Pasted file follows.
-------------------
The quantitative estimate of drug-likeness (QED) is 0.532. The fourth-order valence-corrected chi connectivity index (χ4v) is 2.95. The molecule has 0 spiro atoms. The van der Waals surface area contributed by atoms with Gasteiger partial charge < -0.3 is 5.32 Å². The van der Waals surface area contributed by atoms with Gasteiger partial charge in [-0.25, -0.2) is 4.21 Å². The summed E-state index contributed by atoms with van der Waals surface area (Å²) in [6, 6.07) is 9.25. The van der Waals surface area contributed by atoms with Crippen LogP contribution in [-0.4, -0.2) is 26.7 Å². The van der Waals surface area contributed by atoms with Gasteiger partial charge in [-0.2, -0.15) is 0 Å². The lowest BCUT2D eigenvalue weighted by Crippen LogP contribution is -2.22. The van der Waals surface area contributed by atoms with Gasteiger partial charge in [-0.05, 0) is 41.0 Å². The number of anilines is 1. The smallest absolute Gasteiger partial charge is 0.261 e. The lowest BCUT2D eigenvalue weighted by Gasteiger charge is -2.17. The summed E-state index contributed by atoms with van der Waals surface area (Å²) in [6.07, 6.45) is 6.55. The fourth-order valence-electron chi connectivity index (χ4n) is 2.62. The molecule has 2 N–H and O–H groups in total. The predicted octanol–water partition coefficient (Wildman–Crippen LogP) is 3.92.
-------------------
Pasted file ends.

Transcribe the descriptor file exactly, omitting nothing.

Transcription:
The quantitative estimate of drug-likeness (QED) is 0.532. The fourth-order valence-corrected chi connectivity index (χ4v) is 2.95. The molecule has 0 spiro atoms. The van der Waals surface area contributed by atoms with Gasteiger partial charge < -0.3 is 5.32 Å². The van der Waals surface area contributed by atoms with Gasteiger partial charge in [-0.25, -0.2) is 4.21 Å². The summed E-state index contributed by atoms with van der Waals surface area (Å²) in [6, 6.07) is 9.25. The van der Waals surface area contributed by atoms with Crippen LogP contribution in [-0.4, -0.2) is 26.7 Å². The van der Waals surface area contributed by atoms with Gasteiger partial charge in [-0.2, -0.15) is 0 Å². The lowest BCUT2D eigenvalue weighted by Crippen LogP contribution is -2.22. The van der Waals surface area contributed by atoms with Gasteiger partial charge in [-0.05, 0) is 41.0 Å². The number of anilines is 1. The smallest absolute Gasteiger partial charge is 0.261 e. The lowest BCUT2D eigenvalue weighted by Gasteiger charge is -2.17. The summed E-state index contributed by atoms with van der Waals surface area (Å²) in [6.07, 6.45) is 6.55. The fourth-order valence-electron chi connectivity index (χ4n) is 2.62. The molecule has 2 N–H and O–H groups in total. The predicted octanol–water partition coefficient (Wildman–Crippen LogP) is 3.92.